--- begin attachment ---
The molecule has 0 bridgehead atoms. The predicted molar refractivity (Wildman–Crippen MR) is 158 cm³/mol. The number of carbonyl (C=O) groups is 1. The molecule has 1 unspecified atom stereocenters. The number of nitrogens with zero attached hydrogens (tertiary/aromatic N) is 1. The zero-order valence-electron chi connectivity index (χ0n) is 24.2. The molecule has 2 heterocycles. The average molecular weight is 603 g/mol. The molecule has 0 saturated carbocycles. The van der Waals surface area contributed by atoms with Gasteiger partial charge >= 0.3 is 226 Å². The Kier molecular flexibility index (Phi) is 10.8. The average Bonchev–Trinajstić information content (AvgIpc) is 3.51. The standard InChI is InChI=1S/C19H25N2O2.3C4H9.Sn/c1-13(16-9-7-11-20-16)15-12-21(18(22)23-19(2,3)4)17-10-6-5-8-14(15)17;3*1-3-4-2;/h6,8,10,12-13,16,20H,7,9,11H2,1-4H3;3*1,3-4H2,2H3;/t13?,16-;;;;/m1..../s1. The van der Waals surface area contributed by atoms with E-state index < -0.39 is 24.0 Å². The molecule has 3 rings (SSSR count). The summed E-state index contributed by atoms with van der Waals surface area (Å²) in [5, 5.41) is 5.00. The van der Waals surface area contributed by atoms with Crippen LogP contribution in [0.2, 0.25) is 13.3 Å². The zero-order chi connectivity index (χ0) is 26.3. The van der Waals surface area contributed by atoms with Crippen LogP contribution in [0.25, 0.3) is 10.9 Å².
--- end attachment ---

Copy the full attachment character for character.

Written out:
The molecule has 0 bridgehead atoms. The predicted molar refractivity (Wildman–Crippen MR) is 158 cm³/mol. The number of carbonyl (C=O) groups is 1. The molecule has 1 unspecified atom stereocenters. The number of nitrogens with zero attached hydrogens (tertiary/aromatic N) is 1. The zero-order valence-electron chi connectivity index (χ0n) is 24.2. The molecule has 2 heterocycles. The average molecular weight is 603 g/mol. The molecule has 0 saturated carbocycles. The van der Waals surface area contributed by atoms with Gasteiger partial charge >= 0.3 is 226 Å². The Kier molecular flexibility index (Phi) is 10.8. The average Bonchev–Trinajstić information content (AvgIpc) is 3.51. The standard InChI is InChI=1S/C19H25N2O2.3C4H9.Sn/c1-13(16-9-7-11-20-16)15-12-21(18(22)23-19(2,3)4)17-10-6-5-8-14(15)17;3*1-3-4-2;/h6,8,10,12-13,16,20H,7,9,11H2,1-4H3;3*1,3-4H2,2H3;/t13?,16-;;;;/m1..../s1. The van der Waals surface area contributed by atoms with E-state index < -0.39 is 24.0 Å². The molecule has 3 rings (SSSR count). The summed E-state index contributed by atoms with van der Waals surface area (Å²) in [5, 5.41) is 5.00. The van der Waals surface area contributed by atoms with Crippen LogP contribution in [0.2, 0.25) is 13.3 Å². The zero-order chi connectivity index (χ0) is 26.3. The van der Waals surface area contributed by atoms with Crippen LogP contribution in [0.25, 0.3) is 10.9 Å².